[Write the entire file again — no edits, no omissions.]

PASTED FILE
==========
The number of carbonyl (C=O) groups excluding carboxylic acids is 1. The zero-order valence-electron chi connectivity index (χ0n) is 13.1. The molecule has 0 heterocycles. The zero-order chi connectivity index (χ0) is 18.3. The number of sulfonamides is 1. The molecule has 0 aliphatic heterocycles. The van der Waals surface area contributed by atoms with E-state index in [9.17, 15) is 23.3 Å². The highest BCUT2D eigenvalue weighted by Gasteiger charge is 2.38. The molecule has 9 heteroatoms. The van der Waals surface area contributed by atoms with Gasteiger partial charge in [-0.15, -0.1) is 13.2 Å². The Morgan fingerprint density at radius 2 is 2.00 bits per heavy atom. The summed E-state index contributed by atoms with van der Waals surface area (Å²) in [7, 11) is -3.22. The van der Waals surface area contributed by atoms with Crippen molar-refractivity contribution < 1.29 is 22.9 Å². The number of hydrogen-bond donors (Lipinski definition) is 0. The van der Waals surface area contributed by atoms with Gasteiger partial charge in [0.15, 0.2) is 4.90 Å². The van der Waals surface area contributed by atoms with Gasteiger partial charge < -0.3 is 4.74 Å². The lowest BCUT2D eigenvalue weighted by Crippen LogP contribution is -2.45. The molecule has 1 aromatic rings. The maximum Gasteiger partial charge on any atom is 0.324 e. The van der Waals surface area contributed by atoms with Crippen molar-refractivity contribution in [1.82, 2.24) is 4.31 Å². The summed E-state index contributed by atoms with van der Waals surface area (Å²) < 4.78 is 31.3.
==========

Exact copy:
The number of carbonyl (C=O) groups excluding carboxylic acids is 1. The zero-order valence-electron chi connectivity index (χ0n) is 13.1. The molecule has 0 heterocycles. The zero-order chi connectivity index (χ0) is 18.3. The number of sulfonamides is 1. The molecule has 0 aliphatic heterocycles. The van der Waals surface area contributed by atoms with E-state index in [9.17, 15) is 23.3 Å². The highest BCUT2D eigenvalue weighted by Gasteiger charge is 2.38. The molecule has 9 heteroatoms. The van der Waals surface area contributed by atoms with Gasteiger partial charge in [-0.15, -0.1) is 13.2 Å². The Morgan fingerprint density at radius 2 is 2.00 bits per heavy atom. The summed E-state index contributed by atoms with van der Waals surface area (Å²) in [7, 11) is -3.22. The van der Waals surface area contributed by atoms with Crippen molar-refractivity contribution < 1.29 is 22.9 Å². The number of hydrogen-bond donors (Lipinski definition) is 0. The van der Waals surface area contributed by atoms with Gasteiger partial charge in [0.15, 0.2) is 4.90 Å². The van der Waals surface area contributed by atoms with Gasteiger partial charge < -0.3 is 4.74 Å². The lowest BCUT2D eigenvalue weighted by Crippen LogP contribution is -2.45. The molecule has 1 aromatic rings. The maximum Gasteiger partial charge on any atom is 0.324 e. The van der Waals surface area contributed by atoms with Crippen molar-refractivity contribution in [1.82, 2.24) is 4.31 Å². The summed E-state index contributed by atoms with van der Waals surface area (Å²) < 4.78 is 31.3.